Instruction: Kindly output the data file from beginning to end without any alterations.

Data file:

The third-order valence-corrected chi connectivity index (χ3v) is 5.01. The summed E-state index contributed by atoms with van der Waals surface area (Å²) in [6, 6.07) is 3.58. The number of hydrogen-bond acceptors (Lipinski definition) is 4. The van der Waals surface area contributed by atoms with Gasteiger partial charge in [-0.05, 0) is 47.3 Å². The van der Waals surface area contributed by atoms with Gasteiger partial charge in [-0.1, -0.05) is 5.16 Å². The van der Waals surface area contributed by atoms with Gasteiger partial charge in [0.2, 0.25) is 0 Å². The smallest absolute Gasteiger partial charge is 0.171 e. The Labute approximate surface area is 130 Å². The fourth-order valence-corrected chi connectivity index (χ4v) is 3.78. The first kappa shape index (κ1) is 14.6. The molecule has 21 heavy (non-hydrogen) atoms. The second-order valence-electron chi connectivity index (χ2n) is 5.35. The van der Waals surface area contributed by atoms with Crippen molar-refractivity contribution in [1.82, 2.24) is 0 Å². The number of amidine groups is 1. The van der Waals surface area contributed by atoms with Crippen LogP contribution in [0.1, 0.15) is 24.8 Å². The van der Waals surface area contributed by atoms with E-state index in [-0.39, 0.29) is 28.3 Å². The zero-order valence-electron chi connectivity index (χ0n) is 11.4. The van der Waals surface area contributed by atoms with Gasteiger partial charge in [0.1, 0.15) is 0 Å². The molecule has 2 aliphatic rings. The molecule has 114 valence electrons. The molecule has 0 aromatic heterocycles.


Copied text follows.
The third-order valence-corrected chi connectivity index (χ3v) is 5.01. The summed E-state index contributed by atoms with van der Waals surface area (Å²) in [6, 6.07) is 3.58. The number of hydrogen-bond acceptors (Lipinski definition) is 4. The van der Waals surface area contributed by atoms with Gasteiger partial charge in [-0.05, 0) is 47.3 Å². The van der Waals surface area contributed by atoms with Gasteiger partial charge in [-0.1, -0.05) is 5.16 Å². The van der Waals surface area contributed by atoms with Gasteiger partial charge in [0.2, 0.25) is 0 Å². The smallest absolute Gasteiger partial charge is 0.171 e. The Labute approximate surface area is 130 Å². The fourth-order valence-corrected chi connectivity index (χ4v) is 3.78. The first kappa shape index (κ1) is 14.6. The molecule has 21 heavy (non-hydrogen) atoms. The second-order valence-electron chi connectivity index (χ2n) is 5.35. The van der Waals surface area contributed by atoms with Crippen molar-refractivity contribution in [1.82, 2.24) is 0 Å². The number of amidine groups is 1. The van der Waals surface area contributed by atoms with Crippen LogP contribution in [0.1, 0.15) is 24.8 Å². The van der Waals surface area contributed by atoms with E-state index in [-0.39, 0.29) is 28.3 Å². The zero-order valence-electron chi connectivity index (χ0n) is 11.4. The van der Waals surface area contributed by atoms with Gasteiger partial charge in [0.1, 0.15) is 0 Å². The molecule has 2 aliphatic rings. The molecule has 114 valence electrons. The molecule has 0 aromatic heterocycles.